Assisted dying – the debate continues: (10 September 2012).
Assisted dying – update: The BBC reports that “Martin”, whose application to the Administrative Court was heard with Tony Nicklinson’s in Nicklinson, R (on the application of) v Ministry of Justice  EWHC 2381 is seeking leave to appeal against the refusal of the Court to grant him an order… (20 September 2012).
Church responds to Assisted Dying Bill Consultation: (19 November 2012).
Opinion polls on assisted dying: A pan-European poll on assisted dying has been published recently, and in view of the recent non-governmental consultation Choice at the End of Life. (5 December 2012).
Assisted dying and Dr Carey: Law and Religion round-up, 13 July 2014. Article in Daily Mail in which the former Archbishop indicated that he no longer opposed assisted dying. (13 July 2014).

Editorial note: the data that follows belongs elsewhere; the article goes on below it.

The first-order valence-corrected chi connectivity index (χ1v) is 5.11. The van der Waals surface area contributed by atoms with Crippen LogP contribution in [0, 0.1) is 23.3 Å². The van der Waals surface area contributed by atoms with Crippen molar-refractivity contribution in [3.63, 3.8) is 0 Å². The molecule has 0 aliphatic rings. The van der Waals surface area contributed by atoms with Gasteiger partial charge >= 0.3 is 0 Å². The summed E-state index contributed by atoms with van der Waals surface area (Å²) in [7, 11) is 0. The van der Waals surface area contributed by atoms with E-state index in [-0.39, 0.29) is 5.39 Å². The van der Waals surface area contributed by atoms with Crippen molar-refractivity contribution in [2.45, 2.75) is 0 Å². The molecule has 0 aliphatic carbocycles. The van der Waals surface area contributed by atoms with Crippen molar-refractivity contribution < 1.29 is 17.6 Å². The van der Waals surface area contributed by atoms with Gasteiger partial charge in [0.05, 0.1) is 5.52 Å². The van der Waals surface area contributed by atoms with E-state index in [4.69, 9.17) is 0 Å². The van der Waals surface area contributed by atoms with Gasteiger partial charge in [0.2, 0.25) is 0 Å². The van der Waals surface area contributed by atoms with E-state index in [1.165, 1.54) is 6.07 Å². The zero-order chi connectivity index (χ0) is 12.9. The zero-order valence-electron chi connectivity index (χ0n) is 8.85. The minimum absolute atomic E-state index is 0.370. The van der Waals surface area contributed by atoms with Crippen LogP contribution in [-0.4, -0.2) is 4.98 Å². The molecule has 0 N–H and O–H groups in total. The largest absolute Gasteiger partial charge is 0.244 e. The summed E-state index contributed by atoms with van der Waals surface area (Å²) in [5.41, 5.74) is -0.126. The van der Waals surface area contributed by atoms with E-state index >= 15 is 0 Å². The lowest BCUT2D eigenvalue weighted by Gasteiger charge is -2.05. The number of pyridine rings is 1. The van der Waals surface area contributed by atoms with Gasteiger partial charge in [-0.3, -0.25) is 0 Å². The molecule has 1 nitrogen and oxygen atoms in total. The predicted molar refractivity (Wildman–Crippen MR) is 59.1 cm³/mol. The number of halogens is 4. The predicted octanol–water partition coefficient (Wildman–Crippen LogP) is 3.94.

Assisted suicide: Law and Religion round-up, 20 July 2014. Summary of the legal issues associated with Lord Falconer’s Assisted Dying Bill and comments on ComRes poll. (20 July 2014).
Debbie Purdy, Religion and Law round-up – 4th January, (4 January 2015).
Religion and law round-up – 13th September: Including: Assisted Dying (No. 2) Bill; More on end-of-life issues on In Ross (Re Judicial Review)  CSOH 123; and participation of the Second Church Estates Commissioner took part in the assisted dying debate in the House of Commons. (13 September 2015).
Law and religion round-up – 22nd November: Including: ‘Minimally conscious’ MS sufferer to be allowed to die; and Judicial review of DPP’s assisted suicide policy. (22 November 2015).
Assisted suicide: Round-up16th March 2014. Noting the assertion of the Daily Mail that assisted suicide… could be legal in months”. (16 March 2014).
Review by Stevie Martin, UKHRB: Law and Religion round-up, 26 March 2017. UKHRB, on assisted suicide and the right to private life: the enduring repercussions of Nicklinson: reviews the current state of the law in England & Wales in light of the current judicial review proceedings being brought by Mr Noel Conway. (26 March 2017).
Last updated, 12 July 2022 at 08:37.